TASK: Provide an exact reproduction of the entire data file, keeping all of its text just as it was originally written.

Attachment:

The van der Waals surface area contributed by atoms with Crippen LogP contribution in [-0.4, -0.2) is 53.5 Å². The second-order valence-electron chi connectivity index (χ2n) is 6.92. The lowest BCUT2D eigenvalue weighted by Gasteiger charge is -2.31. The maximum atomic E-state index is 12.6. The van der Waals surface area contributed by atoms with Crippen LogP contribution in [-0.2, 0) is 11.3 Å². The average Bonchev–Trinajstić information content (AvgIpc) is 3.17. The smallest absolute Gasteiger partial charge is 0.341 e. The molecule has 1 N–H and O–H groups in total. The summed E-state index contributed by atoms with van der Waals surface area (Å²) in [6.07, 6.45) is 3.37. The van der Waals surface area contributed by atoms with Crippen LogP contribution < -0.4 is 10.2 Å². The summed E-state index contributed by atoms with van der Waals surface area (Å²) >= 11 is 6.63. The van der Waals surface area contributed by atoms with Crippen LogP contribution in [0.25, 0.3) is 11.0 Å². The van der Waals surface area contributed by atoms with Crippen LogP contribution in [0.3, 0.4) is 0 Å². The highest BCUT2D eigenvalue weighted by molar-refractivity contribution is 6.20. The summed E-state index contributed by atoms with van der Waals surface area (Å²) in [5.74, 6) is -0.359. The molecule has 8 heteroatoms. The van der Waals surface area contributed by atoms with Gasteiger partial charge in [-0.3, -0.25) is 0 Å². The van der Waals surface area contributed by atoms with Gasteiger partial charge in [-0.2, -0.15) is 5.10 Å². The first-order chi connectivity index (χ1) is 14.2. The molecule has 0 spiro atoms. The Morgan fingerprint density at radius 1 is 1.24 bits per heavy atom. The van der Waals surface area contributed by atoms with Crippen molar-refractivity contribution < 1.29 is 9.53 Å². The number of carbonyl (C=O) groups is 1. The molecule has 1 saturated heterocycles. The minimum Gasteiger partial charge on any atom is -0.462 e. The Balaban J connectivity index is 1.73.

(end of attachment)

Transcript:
The van der Waals surface area contributed by atoms with Crippen LogP contribution in [-0.4, -0.2) is 53.5 Å². The second-order valence-electron chi connectivity index (χ2n) is 6.92. The lowest BCUT2D eigenvalue weighted by Gasteiger charge is -2.31. The maximum atomic E-state index is 12.6. The van der Waals surface area contributed by atoms with Crippen LogP contribution in [-0.2, 0) is 11.3 Å². The average Bonchev–Trinajstić information content (AvgIpc) is 3.17. The smallest absolute Gasteiger partial charge is 0.341 e. The molecule has 1 N–H and O–H groups in total. The summed E-state index contributed by atoms with van der Waals surface area (Å²) in [6.07, 6.45) is 3.37. The van der Waals surface area contributed by atoms with Crippen LogP contribution < -0.4 is 10.2 Å². The summed E-state index contributed by atoms with van der Waals surface area (Å²) >= 11 is 6.63. The van der Waals surface area contributed by atoms with Crippen LogP contribution in [0.25, 0.3) is 11.0 Å². The van der Waals surface area contributed by atoms with Crippen LogP contribution in [0.3, 0.4) is 0 Å². The highest BCUT2D eigenvalue weighted by molar-refractivity contribution is 6.20. The summed E-state index contributed by atoms with van der Waals surface area (Å²) in [5.74, 6) is -0.359. The molecule has 8 heteroatoms. The van der Waals surface area contributed by atoms with Gasteiger partial charge in [-0.3, -0.25) is 0 Å². The van der Waals surface area contributed by atoms with Gasteiger partial charge in [-0.2, -0.15) is 5.10 Å². The first-order chi connectivity index (χ1) is 14.2. The molecule has 0 spiro atoms. The Morgan fingerprint density at radius 1 is 1.24 bits per heavy atom. The van der Waals surface area contributed by atoms with Crippen molar-refractivity contribution < 1.29 is 9.53 Å². The number of carbonyl (C=O) groups is 1. The molecule has 1 saturated heterocycles. The minimum Gasteiger partial charge on any atom is -0.462 e. The Balaban J connectivity index is 1.73.